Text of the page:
Edmund Burke and the Art of Rhetoric

Edmund Burke and the Art of Rhetoric

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Edmund Burke ranks among the most accomplished orators ever to debate in the British Parliament. But often his eloquence has been seen to compromise his achievements as a political thinker. In the first full-length account of Burke's rhetoric, Bullard argues that Burke's ideas about civil society, and particularly about the process of political deliberation, are, for better or worse, shaped by the expressiveness of his language. Above all, Burke's eloquence is designed to express ethos or character. This rhetorical imperative is itself informed by Burke's argument that the competency of every political system can be judged by the ethical knowledge that the governors have of both the people that they govern and of themselves. Bullard finds the intellectual roots of Burke's 'rhetoric of character' in early modern moral and aesthetic philosophy, and traces its development through Burke's parliamentary career to its culmination in his masterpiece, Reflections on the Revolution in France.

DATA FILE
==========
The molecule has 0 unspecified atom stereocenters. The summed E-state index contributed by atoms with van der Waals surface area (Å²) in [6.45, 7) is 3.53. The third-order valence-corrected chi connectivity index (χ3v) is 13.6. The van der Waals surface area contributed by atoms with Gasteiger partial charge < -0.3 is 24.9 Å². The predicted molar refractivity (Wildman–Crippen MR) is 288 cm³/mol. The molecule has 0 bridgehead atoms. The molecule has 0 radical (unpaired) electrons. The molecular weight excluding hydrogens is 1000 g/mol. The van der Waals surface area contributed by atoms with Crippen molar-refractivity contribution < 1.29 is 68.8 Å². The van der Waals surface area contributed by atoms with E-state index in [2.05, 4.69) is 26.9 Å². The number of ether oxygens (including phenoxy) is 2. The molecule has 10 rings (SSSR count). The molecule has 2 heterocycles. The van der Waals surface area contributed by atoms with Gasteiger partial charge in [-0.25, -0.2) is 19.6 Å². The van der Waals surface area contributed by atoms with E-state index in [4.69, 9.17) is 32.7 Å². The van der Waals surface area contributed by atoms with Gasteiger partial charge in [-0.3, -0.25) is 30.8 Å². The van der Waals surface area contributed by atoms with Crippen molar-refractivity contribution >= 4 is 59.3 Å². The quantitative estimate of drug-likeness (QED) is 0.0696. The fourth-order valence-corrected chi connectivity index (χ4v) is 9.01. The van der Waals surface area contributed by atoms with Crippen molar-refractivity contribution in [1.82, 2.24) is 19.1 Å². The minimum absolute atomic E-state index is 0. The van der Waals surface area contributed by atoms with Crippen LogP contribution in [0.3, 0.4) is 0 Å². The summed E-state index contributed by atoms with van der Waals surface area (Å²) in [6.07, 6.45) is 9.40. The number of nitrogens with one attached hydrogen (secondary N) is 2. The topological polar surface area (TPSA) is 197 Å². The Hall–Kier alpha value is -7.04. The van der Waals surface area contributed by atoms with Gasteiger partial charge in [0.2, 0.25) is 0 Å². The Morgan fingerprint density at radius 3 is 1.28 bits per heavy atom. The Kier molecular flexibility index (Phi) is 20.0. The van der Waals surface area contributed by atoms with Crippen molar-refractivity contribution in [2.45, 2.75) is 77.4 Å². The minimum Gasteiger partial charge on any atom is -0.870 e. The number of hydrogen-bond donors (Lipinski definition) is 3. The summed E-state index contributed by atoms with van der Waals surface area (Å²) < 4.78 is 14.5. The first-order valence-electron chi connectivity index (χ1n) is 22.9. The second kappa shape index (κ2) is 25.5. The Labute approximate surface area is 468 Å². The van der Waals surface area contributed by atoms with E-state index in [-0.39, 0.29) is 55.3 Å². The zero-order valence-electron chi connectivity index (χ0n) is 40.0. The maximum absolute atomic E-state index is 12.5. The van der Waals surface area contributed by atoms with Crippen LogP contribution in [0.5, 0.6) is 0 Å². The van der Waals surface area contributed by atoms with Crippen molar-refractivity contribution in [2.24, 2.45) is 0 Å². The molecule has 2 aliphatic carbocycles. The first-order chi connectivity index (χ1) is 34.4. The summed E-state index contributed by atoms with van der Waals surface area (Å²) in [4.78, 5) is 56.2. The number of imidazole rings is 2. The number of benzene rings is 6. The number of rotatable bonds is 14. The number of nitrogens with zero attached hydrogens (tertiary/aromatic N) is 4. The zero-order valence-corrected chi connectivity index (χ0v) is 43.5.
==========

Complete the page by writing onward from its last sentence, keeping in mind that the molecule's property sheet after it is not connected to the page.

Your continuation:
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Product details

  • Electronic book text | 284 pages
  • Cambridge University Press (Virtual Publishing)
  • Cambridge, United Kingdom
  • English
  • 1139066153
  • 9781139066150

Table of contents

Introduction: Burke, rhetoric and ethics; 1. The ethical turn in early modern rhetoric, 1600-1760; 2. Rhetoric in Ireland, 1693-1765; 3. The Epicurean aesthetics of Burke's Philosophical Enquiry; 4. Episodes in the evolution of Burke's eloquence; 5. Reflections on the Revolution in France and the rhetoric of character; 6. Burke, Rousseau and the purchase of eloquence; Conclusion; Bibliography; Index.
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About Paddy Bullard

Paddy Bullard is Lecturer in Eighteenth-Century Studies at the University of Kent, Canterbury.
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Review quote

'Complementing the large amount of scholarship on the structure and content of Burke's political thought, Bullard's book teaches us much about the complex history and reasoning behind Burke's ethical approach to political oratory.' Irish Studies Review 'A fresh and immediately illuminating thesis.' Times Literary Supplement
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